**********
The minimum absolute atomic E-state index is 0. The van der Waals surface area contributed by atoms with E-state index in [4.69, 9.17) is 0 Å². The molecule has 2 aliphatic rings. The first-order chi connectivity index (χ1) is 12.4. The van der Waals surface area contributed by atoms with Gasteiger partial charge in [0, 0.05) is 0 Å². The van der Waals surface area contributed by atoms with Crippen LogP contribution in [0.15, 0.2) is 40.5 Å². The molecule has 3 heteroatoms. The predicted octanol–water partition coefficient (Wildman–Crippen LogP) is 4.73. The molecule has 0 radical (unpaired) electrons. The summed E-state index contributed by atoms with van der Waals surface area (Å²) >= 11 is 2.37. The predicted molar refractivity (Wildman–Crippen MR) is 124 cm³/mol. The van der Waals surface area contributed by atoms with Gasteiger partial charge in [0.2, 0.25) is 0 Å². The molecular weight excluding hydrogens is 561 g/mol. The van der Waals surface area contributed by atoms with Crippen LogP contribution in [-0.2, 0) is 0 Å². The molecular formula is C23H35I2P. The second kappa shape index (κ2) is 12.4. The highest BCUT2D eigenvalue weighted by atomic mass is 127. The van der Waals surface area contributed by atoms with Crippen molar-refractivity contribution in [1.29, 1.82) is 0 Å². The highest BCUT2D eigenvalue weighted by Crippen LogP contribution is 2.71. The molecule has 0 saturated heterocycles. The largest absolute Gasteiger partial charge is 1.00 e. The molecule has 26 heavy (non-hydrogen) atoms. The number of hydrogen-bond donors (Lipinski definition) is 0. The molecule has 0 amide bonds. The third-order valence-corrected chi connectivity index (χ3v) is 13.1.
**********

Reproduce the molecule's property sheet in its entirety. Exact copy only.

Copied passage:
The minimum absolute atomic E-state index is 0. The van der Waals surface area contributed by atoms with E-state index in [4.69, 9.17) is 0 Å². The molecule has 2 aliphatic rings. The first-order chi connectivity index (χ1) is 12.4. The van der Waals surface area contributed by atoms with Gasteiger partial charge in [0, 0.05) is 0 Å². The van der Waals surface area contributed by atoms with Crippen LogP contribution in [0.15, 0.2) is 40.5 Å². The molecule has 3 heteroatoms. The predicted octanol–water partition coefficient (Wildman–Crippen LogP) is 4.73. The molecule has 0 radical (unpaired) electrons. The summed E-state index contributed by atoms with van der Waals surface area (Å²) >= 11 is 2.37. The predicted molar refractivity (Wildman–Crippen MR) is 124 cm³/mol. The van der Waals surface area contributed by atoms with Gasteiger partial charge in [0.2, 0.25) is 0 Å². The molecular weight excluding hydrogens is 561 g/mol. The van der Waals surface area contributed by atoms with Crippen LogP contribution in [-0.2, 0) is 0 Å². The molecular formula is C23H35I2P. The second kappa shape index (κ2) is 12.4. The highest BCUT2D eigenvalue weighted by atomic mass is 127. The van der Waals surface area contributed by atoms with Crippen molar-refractivity contribution in [1.29, 1.82) is 0 Å². The highest BCUT2D eigenvalue weighted by Crippen LogP contribution is 2.71. The molecule has 0 saturated heterocycles. The largest absolute Gasteiger partial charge is 1.00 e. The molecule has 26 heavy (non-hydrogen) atoms. The number of hydrogen-bond donors (Lipinski definition) is 0. The molecule has 0 amide bonds. The third-order valence-corrected chi connectivity index (χ3v) is 13.1.